As health organisations and charities up and down the UK mark World Alzheimer’s Day today, a new report from Alzheimer’s Research UK and the Office of Health Economics has released new projections on how many of us will develop the condition in the future.
It is estimated that one in three born this year will develop Alzheimer’s at some point in their lives.
The projections are being described by professionals as a “looming national health crisis” as more of us continue to live longer.
Dr Matthew Norton, from Alzheimer’s Research UK is calling for more action to be taken now through an increase in funding so new treatments and preventions can be found:
“These figures underline a stark reality – as people are living longer, more and more people will develop dementia in the future if action is not taken now to tackle the condition.
“It’s wonderful news that each generation is living longer than the last, but it’s important to ensure that people can enjoy these extra years in good health.”
Who is at risk of developing alzheimer’s?
The study estimates that 32% of people born in the UK in 2015 will get dementia in their lifetime. Women are predicted to be at greater risk of developing the condition, at 37% compared to 27% of men.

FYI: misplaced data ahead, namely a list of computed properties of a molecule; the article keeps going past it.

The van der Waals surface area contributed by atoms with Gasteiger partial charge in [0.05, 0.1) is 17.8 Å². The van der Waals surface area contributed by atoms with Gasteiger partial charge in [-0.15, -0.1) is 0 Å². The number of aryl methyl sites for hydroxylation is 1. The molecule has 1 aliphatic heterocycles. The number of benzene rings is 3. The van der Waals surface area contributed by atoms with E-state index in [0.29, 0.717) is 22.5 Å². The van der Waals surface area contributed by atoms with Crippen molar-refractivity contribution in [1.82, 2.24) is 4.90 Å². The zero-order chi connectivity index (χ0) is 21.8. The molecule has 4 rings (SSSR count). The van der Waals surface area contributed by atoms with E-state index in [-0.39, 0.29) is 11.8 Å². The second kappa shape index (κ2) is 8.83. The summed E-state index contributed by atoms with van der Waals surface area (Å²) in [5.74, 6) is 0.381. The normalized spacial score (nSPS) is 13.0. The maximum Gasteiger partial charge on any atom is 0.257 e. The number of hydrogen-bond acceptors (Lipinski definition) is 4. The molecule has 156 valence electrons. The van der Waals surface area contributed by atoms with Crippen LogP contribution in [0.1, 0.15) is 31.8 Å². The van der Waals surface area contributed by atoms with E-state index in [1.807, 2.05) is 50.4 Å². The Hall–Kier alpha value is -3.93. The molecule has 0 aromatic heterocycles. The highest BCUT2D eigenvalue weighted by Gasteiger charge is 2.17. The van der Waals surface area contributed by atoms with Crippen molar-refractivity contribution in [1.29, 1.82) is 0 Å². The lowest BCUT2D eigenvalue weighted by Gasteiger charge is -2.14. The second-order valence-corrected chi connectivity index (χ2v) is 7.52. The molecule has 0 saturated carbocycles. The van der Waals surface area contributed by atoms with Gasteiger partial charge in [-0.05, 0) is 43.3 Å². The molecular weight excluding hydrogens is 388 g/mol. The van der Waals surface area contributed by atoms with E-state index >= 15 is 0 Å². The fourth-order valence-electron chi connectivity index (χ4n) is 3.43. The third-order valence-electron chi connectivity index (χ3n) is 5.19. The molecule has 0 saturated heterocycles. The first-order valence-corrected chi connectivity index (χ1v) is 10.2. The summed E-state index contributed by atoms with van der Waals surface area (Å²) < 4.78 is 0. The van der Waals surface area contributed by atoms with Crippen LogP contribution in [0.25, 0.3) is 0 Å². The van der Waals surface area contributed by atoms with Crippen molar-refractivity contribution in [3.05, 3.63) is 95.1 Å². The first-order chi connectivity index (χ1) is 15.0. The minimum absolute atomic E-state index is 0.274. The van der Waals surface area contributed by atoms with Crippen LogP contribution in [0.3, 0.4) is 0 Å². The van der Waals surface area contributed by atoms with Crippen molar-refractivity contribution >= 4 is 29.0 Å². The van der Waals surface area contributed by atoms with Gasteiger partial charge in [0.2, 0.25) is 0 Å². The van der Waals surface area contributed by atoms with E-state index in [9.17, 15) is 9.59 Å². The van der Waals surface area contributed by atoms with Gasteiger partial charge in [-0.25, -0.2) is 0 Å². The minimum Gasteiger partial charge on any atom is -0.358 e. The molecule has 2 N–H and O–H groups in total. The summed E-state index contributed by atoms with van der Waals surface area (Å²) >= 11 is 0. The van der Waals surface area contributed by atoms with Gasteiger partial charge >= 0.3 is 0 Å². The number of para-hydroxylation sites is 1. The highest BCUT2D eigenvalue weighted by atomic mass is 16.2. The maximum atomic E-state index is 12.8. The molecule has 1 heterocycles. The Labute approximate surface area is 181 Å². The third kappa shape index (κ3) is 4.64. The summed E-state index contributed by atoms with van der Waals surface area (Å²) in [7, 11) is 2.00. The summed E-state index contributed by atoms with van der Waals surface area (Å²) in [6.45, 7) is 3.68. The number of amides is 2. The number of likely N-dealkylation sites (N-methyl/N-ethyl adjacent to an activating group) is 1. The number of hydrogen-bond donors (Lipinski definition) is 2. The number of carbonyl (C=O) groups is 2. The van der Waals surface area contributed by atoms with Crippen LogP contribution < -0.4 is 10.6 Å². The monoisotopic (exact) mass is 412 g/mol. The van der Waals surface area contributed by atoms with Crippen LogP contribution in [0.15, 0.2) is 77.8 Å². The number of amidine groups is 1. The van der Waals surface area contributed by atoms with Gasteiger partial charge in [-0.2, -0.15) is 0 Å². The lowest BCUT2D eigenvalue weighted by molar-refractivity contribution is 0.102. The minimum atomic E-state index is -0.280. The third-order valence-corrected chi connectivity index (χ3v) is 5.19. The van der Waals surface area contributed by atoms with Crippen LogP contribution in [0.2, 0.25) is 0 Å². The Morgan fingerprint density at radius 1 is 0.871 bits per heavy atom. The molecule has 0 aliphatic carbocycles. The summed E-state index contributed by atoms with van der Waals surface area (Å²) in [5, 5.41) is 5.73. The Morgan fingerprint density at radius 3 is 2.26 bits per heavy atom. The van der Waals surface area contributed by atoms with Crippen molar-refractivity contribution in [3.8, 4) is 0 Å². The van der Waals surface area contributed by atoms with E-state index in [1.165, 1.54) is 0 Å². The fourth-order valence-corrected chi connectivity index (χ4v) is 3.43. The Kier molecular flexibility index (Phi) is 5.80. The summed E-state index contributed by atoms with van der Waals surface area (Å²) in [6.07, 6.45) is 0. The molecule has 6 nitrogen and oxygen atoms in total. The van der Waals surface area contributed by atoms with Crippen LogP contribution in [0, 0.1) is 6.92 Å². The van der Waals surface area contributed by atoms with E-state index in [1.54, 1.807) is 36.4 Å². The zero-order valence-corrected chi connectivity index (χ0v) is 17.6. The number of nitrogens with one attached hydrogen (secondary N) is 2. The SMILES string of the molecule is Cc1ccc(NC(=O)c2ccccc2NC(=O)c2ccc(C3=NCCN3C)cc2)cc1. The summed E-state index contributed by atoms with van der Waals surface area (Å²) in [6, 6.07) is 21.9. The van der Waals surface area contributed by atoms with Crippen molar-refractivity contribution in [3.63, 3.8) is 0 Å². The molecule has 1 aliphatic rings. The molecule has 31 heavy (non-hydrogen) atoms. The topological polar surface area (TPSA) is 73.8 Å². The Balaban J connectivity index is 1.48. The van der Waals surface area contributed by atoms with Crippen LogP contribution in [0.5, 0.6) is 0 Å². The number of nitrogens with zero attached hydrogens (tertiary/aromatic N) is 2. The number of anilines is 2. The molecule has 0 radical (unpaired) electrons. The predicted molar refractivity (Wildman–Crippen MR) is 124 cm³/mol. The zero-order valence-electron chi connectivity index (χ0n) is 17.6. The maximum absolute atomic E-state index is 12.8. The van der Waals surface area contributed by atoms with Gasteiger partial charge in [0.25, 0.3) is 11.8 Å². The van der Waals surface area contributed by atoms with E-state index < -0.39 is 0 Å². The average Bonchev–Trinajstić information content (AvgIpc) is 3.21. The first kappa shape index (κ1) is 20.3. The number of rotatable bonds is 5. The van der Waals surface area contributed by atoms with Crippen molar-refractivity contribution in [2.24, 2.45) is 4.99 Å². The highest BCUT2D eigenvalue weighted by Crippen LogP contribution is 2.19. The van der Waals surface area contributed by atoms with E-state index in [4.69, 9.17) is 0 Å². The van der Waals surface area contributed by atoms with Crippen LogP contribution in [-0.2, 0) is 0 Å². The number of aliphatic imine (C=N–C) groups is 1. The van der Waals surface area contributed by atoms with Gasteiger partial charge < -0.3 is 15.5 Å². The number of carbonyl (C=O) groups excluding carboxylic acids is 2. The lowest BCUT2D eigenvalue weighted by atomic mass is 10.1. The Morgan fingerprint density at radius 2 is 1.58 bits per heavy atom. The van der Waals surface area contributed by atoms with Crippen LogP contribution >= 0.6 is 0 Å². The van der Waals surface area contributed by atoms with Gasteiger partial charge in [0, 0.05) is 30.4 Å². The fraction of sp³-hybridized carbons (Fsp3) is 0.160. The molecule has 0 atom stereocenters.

Research already carried out in the field suggests that those who suffer from heart disease, diabetes or who smoke or do little exercise are more at risk.
How reliable are these figures?
These figures are based on future life expectancies and do not take into account recent research that found that cases of alzheimer’s are actually stabilizing in some western countries, including the UK.
Though these figures have been acknowledged as estimates, the research conducted so far within the field, coupled with increasing life expectancy serves as a powerful awareness tool this World Alzheimer’s Day. Not only is more funding needed into finding a cure for this debilitating illness, but it also requires us to take more care of our own health and wellbeing to do what we can to keep alzheimer’s at bay.
Indeed, a recent report in the Lancet medical journal which provides details on the findings of the same two dementia studies, but carried out within different decades suggests that the way countries educate their people on health matters linked to alzheimer’s could have a significant role to play in the prevention of the disease:
“It is possible that there may be a preventable component within individuals, and across whole populations”.
Lead Researcher Carol Bayne – University of Cambridge
To find out what you can do to prevent Alzheimer’s you can visit the Alzheimer’s prevention page of NHS Choices.